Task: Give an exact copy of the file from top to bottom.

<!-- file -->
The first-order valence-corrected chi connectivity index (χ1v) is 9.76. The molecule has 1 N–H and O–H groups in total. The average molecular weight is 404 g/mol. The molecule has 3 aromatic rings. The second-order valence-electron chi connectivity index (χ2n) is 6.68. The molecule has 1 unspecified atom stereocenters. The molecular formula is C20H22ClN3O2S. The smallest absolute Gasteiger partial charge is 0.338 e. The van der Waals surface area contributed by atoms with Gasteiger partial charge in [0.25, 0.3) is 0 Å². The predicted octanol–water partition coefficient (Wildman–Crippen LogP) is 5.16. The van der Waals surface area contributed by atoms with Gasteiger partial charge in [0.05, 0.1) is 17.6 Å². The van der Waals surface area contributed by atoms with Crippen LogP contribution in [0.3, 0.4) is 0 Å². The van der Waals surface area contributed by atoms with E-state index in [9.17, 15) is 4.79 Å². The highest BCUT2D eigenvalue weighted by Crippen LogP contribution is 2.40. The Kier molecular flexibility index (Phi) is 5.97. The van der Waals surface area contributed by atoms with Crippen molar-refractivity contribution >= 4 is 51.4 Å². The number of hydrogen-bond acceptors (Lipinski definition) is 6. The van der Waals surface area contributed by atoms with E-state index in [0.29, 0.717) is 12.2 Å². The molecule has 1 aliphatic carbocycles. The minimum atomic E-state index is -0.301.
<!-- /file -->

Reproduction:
The first-order valence-corrected chi connectivity index (χ1v) is 9.76. The molecule has 1 N–H and O–H groups in total. The average molecular weight is 404 g/mol. The molecule has 3 aromatic rings. The second-order valence-electron chi connectivity index (χ2n) is 6.68. The molecule has 1 unspecified atom stereocenters. The molecular formula is C20H22ClN3O2S. The smallest absolute Gasteiger partial charge is 0.338 e. The van der Waals surface area contributed by atoms with Gasteiger partial charge in [0.25, 0.3) is 0 Å². The predicted octanol–water partition coefficient (Wildman–Crippen LogP) is 5.16. The van der Waals surface area contributed by atoms with Gasteiger partial charge in [0.05, 0.1) is 17.6 Å². The van der Waals surface area contributed by atoms with Crippen LogP contribution in [0.3, 0.4) is 0 Å². The van der Waals surface area contributed by atoms with E-state index in [9.17, 15) is 4.79 Å². The highest BCUT2D eigenvalue weighted by Crippen LogP contribution is 2.40. The Kier molecular flexibility index (Phi) is 5.97. The van der Waals surface area contributed by atoms with Crippen molar-refractivity contribution >= 4 is 51.4 Å². The number of hydrogen-bond acceptors (Lipinski definition) is 6. The van der Waals surface area contributed by atoms with E-state index in [0.29, 0.717) is 12.2 Å². The molecule has 1 aliphatic carbocycles. The minimum atomic E-state index is -0.301.